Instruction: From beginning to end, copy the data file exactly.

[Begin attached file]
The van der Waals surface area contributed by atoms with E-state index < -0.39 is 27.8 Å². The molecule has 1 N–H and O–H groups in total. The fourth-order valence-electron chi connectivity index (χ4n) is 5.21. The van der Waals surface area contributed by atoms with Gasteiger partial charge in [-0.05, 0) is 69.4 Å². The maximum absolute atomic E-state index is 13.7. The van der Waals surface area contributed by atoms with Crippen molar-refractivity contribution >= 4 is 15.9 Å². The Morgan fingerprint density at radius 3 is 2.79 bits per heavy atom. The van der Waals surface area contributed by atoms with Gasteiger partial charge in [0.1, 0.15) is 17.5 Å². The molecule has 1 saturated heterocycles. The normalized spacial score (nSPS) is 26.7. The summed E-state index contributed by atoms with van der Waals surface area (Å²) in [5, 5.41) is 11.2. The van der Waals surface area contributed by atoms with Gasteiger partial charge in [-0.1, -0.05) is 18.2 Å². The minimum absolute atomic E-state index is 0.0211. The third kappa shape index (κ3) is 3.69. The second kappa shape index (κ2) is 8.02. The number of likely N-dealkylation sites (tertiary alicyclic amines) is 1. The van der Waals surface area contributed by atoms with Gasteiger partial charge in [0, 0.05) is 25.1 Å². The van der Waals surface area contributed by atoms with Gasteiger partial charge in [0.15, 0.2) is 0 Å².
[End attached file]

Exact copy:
The van der Waals surface area contributed by atoms with E-state index < -0.39 is 27.8 Å². The molecule has 1 N–H and O–H groups in total. The fourth-order valence-electron chi connectivity index (χ4n) is 5.21. The van der Waals surface area contributed by atoms with Gasteiger partial charge in [-0.05, 0) is 69.4 Å². The maximum absolute atomic E-state index is 13.7. The van der Waals surface area contributed by atoms with Crippen molar-refractivity contribution >= 4 is 15.9 Å². The Morgan fingerprint density at radius 3 is 2.79 bits per heavy atom. The van der Waals surface area contributed by atoms with Gasteiger partial charge in [0.1, 0.15) is 17.5 Å². The molecule has 1 saturated heterocycles. The normalized spacial score (nSPS) is 26.7. The summed E-state index contributed by atoms with van der Waals surface area (Å²) in [5, 5.41) is 11.2. The van der Waals surface area contributed by atoms with Gasteiger partial charge in [-0.1, -0.05) is 18.2 Å². The minimum absolute atomic E-state index is 0.0211. The third kappa shape index (κ3) is 3.69. The second kappa shape index (κ2) is 8.02. The number of likely N-dealkylation sites (tertiary alicyclic amines) is 1. The van der Waals surface area contributed by atoms with Gasteiger partial charge in [0, 0.05) is 25.1 Å². The van der Waals surface area contributed by atoms with Gasteiger partial charge in [0.15, 0.2) is 0 Å².